Arts and Crafts Movement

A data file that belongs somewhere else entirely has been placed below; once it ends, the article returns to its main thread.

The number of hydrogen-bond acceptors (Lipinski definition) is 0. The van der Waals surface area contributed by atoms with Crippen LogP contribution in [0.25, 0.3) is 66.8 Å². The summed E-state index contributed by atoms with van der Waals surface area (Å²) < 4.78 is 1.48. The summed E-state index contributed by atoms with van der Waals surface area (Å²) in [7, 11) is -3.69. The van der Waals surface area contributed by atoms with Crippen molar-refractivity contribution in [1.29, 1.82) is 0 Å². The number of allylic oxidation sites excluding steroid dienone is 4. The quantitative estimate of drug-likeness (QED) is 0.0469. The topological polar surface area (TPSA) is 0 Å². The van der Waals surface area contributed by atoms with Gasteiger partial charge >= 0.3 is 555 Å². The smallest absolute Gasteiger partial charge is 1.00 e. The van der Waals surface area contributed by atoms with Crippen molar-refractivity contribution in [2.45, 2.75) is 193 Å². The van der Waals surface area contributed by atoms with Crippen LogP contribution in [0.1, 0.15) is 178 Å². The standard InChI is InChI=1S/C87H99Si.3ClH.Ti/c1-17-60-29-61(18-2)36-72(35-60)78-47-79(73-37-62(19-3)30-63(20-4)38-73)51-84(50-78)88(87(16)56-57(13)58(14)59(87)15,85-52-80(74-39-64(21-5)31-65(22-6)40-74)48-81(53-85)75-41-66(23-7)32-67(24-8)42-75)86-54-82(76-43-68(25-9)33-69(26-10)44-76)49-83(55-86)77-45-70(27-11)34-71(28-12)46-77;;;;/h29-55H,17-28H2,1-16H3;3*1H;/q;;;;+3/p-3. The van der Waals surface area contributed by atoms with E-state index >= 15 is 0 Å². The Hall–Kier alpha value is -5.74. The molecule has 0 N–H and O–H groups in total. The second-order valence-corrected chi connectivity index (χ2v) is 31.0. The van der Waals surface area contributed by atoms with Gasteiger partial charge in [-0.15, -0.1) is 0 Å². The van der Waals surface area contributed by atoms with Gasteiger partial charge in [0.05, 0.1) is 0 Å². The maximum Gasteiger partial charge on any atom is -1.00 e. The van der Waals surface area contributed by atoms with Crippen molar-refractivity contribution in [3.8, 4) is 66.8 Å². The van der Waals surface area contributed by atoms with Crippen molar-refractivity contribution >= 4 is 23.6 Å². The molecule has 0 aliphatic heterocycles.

The Arts and Crafts Movement became popular in the 1870’s and was first introduced to America through the Gothic Revival as well as through particular works of the Pre Raphaelite Brotherhood. William Morris, who lectured on decorative arts, and Ruskin, an art and architecture critic were two notable characters that laid the foundation for the arts and crafts period. The company of William Morris, Morris & Co, started selling wallpaper, fabric, and carpet in the 1870’s. William was an artist, architect, and poet and he valued simplicity, good craftsmanship, and good design over the extravagance of the Victorian style. Morris felt that the Industrial Revolution had isolated people from their own creativity, and thus wanted to return to a style and creativity which could not be found in the newly popular mass produced items. The British movement happening at the same time focused on a detailed gothic style where walls were covered in wallpaper or white washed with themes from medieval times. Textiles and ceramics were realistic and colorful. Because the intricate craftsmanship cost more than factory goods, the average citizen could not afford these items, and thus the work of the Arts and Crafts Movement were limited to the richer upper classes. The arts and crafts movement contributed to American architecture and the development of the Queen Anne Revival. American Arts and Crafts artisans were initially inspired by English work, but later drew inspiration from the American Colonial period and the Old Colony Style. Oscar Wilde was a fan of the arts and crafts movement and actually went on a tour lecturing about the movements ideas.